The other thing wrong with Flash -- or maybe the people who use it -- is its over-use. There is no reason to use Flash to present restaurant menus or navigate web pages because there are perfectly good ways to do this without rich multimedia presentations. It slows down web access for people who have slower Internet connections, and it makes the pages cluttered and/or distracting. Unfortunately, there is no shortage of web page developers who are more interested in showing-off their skills at Flash programming than to clearly and concisely present the content.

Since multimedia on the web is useful for some stuff there needs to be a way to present it without allowing the content (and ultimately entire web sites) to effectively be controlled by a single corporation. The answer is that we need an open source multimedia presentation language. The term open source and open standards refers to a process by which the technology is made available to the public at large so that the geeky computer types can use their abundant free time to make it work on all different kinds of computers, much like the Firefox web browser (for example).

For those who still are not convinced -- consider this: Radio, movie, and television content are effectively controlled by large corporations. The Internet and web technologies have taken the world by storm because publishing content is within the reach of the average person with a computer. Now, consider if all of the technology that drives how you access Internet content is controlled by the same organizations. They would force advertisements into content, limit what content could be allowed, and so on. While this is already starting to happen to some areas of the Internet, it would become more and more prevalent. This issue is one of demanding that the way people express themselves in this new media be untainted by proprietary technologies and needless content restrictions (more on that in a later post, hopefully). It's a free speech issue. Whether you love or hate Micro$oft, or Macintosh, or Linux, it's something that needs to be addressed NOW.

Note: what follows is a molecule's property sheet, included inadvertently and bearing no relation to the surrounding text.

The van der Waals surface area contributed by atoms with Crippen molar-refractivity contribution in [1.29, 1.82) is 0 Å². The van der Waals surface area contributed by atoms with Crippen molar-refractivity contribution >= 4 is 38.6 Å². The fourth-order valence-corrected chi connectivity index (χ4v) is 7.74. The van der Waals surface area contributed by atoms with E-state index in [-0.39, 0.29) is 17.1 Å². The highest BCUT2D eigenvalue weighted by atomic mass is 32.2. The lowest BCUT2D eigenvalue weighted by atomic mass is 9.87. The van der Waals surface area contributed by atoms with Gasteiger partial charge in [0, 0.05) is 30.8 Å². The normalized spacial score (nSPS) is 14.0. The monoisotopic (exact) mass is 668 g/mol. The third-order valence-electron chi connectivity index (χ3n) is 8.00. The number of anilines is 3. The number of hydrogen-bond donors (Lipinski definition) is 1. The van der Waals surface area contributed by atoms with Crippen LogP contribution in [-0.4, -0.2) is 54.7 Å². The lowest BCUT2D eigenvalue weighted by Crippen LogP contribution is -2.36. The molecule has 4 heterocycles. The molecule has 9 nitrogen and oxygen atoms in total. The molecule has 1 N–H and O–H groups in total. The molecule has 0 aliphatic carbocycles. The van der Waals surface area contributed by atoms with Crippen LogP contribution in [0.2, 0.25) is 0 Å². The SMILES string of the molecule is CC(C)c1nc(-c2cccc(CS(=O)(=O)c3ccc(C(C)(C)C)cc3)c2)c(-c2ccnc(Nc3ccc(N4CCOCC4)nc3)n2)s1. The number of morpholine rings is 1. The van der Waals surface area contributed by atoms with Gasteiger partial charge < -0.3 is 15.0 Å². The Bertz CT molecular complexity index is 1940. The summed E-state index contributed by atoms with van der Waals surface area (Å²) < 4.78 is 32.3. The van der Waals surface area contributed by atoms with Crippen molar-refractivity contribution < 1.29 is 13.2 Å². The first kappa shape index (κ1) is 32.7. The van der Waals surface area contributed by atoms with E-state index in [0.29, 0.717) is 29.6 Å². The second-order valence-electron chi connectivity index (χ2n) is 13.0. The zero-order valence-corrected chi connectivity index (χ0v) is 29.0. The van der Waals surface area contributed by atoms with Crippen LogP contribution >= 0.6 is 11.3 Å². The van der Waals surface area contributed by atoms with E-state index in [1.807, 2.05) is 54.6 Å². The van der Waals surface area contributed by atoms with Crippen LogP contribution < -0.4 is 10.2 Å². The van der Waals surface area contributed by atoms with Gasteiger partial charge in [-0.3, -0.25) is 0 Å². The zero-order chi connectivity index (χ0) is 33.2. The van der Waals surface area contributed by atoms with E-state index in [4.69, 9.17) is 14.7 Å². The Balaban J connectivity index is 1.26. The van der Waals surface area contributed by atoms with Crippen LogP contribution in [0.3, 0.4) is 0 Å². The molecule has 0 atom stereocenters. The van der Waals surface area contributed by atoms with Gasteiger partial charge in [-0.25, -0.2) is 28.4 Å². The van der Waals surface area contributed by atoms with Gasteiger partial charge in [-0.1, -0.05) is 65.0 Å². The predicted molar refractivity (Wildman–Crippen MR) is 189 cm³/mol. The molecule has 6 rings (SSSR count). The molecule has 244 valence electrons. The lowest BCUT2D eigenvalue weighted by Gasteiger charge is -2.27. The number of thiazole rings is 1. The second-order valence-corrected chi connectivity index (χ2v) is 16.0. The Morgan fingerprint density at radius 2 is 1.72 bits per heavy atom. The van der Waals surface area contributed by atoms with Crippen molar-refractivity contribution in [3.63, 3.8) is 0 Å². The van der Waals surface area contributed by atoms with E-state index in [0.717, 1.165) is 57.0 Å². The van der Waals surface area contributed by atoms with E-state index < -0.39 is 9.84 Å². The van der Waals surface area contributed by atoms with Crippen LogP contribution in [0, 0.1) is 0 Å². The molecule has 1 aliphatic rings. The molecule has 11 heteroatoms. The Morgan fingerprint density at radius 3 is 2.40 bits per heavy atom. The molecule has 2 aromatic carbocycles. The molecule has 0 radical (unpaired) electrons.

I say, "Trash Flash." It'll be painful in the short-term, but we all know that something better will come out of it in the long-term. Smart geeky people: Please, make that something.

In the beginning...

So here's this shiny new place to write all sorts of hopefully interesting (or amusing?) stuff. So here's what happened:

A friend of mine, who I'll refer to only as "Speck," told a group of us about the many virtues of "Blogger." Now, I really hate the term blog because it's really just this fad thing that everyone seems to need to have, but I do have to say that the interface is interesting, and it does provide a place to say what's on my mind.

During the last few weeks, I've had this great desire to start writing about stuff. I could just write the dang content in raw HTML (or even as plaintext) as any other mad computer scientist would do. But this just seemed like a way of recognizing the talents of some other mad computer scientists out there and prevent becoming too focused on the layout (someone already did that!).

So in the coming posts, expect odd opinions, rants, and some technical revelations. In other words, my own version of what everyone else seems to write, but with my own twist.